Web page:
UTHealth experts to discuss advances in Parkinson’s disease care Saturday, May 12
The advances in the treatment of Parkinson’s disease that are helping retired endodontist William Gervasio, D.D.S., and others with this neurodegenerative disorder are the focus of a free public forum at 10:30 a.m. Saturday, May 12, at The University of Texas Health Science Center at Houston (UTHealth) in the Texas Medical Center.
Titled “New Approaches for Transforming the Course of Parkinson’s disease,” the forum is sponsored by the Neuroscience Research Center at UTHealth and held in conjunction with an international brain awareness campaign that is designed to increase public awareness of the progress and benefits of brain research.
The forum is at The Denton A. Cooley, MD and Ralph C. Cooley, D.D.S. University Life Center at 7440 Cambridge. To register for the event or for more information, visit https://med.uth.edu/nrc/23rd-annual-neuroscience-public-forum/
Mya Schiess, M.D., director of the Movement Disorders and Neurodegenerative Diseases Clinic and Fellowship Program at McGovern Medical School at UTHealth and Gervasio’s neurologist, will lead a panel discussion on the latest treatments and, along with her colleagues, will take questions from audience members afterward.
“Much has been done to improve the lives of people with Parkinson’s disease and even more needs to be done,” said Schiess, holder of the Adriana Blood Distinguished Chair in Neurology at McGovern Medical School and a member of the Memorial Hermann Mischer Neuroscience Institute-Texas Medical Center. “The forum is a must for people who either have Parkinson’s or know someone who does.”
Gervasio was diagnosed with Parkinson’s disease about four years ago and had trouble standing up and performing everyday tasks. Today with the help of Schiess and her colleagues in the UT Physicians Neurology – Texas Medical Center clinic, Gervasio is able to use a walker and is doing more on his own.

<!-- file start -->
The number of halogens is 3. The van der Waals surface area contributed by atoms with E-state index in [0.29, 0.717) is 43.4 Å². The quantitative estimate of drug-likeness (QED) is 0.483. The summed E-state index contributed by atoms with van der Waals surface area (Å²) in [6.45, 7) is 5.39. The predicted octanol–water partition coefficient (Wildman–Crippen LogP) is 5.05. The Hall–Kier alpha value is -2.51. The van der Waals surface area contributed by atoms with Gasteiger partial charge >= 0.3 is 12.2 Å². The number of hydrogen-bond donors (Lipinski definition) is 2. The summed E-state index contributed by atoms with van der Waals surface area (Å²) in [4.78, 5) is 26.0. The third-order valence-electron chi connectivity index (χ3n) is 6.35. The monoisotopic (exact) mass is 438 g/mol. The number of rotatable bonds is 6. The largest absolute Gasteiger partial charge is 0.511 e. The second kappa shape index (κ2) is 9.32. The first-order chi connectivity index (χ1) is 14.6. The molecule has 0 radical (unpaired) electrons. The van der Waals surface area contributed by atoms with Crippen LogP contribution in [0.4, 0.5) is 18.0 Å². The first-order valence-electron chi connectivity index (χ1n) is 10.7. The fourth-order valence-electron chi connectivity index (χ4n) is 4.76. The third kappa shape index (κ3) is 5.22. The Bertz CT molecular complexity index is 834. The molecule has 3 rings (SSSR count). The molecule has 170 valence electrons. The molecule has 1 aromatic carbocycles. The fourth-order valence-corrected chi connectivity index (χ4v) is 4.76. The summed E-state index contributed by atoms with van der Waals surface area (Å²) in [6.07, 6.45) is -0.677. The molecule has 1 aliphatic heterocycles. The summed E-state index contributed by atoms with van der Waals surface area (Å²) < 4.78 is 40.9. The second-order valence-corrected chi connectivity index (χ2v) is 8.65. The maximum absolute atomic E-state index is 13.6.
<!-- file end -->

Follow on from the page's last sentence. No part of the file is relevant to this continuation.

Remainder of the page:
“Dr. Schiess is a godsend. She has changed my dad’s life,” said Carla Diaz, noting that her 85-year-old father used to serve on the faculty of the UTHealth School of Dentistry. “She has helped him regain muscle control.”
A slow developing, progressive disorder, the motor symptoms of Parkinson’s disease include tremors, limb rigidity and balance problems. As many as 10 million people worldwide have been diagnosed with Parkinson’s disease.
“The hope is that at some point in the future we’ll develop new treatments for Parkinson’s disease, which impact brain circuits,” said John “Jack” Byrne, Ph.D., the director of the Neuroscience Research Center and holder of the June and Virgil Waggoner Chair at McGovern Medical School.
The panelists include:
Allison Boyle, M.D., assistant professor of neurology at McGovern Medical School
Richard J. Castriotta, M.D., director of the Division of Pulmonary and Sleep Medicine at McGovern Medical School and medical director of the Sleep Disorders Center at Memorial Hermann-Texas Medical Center.
Herbert L. DuPont, M.D., director of the Center for Infectious Diseases at the UTHealth School of Public Health and holder of the Mary W. Kelsey Distinguished Chair at McGovern Medical School.
Monica Verduzco-Gutierrez, M.D., assistant professor of physical medicine and rehabilitation at McGovern Medical School and medical director of the Brain Injury and Stroke Program at TIRR Memorial Hermann
The event is one of the largest, public neuroscience outreach events held in Houston, allowing members of the Houston community to interact with scientists and clinicians, as well as view demonstrations and displays related to brain function and health.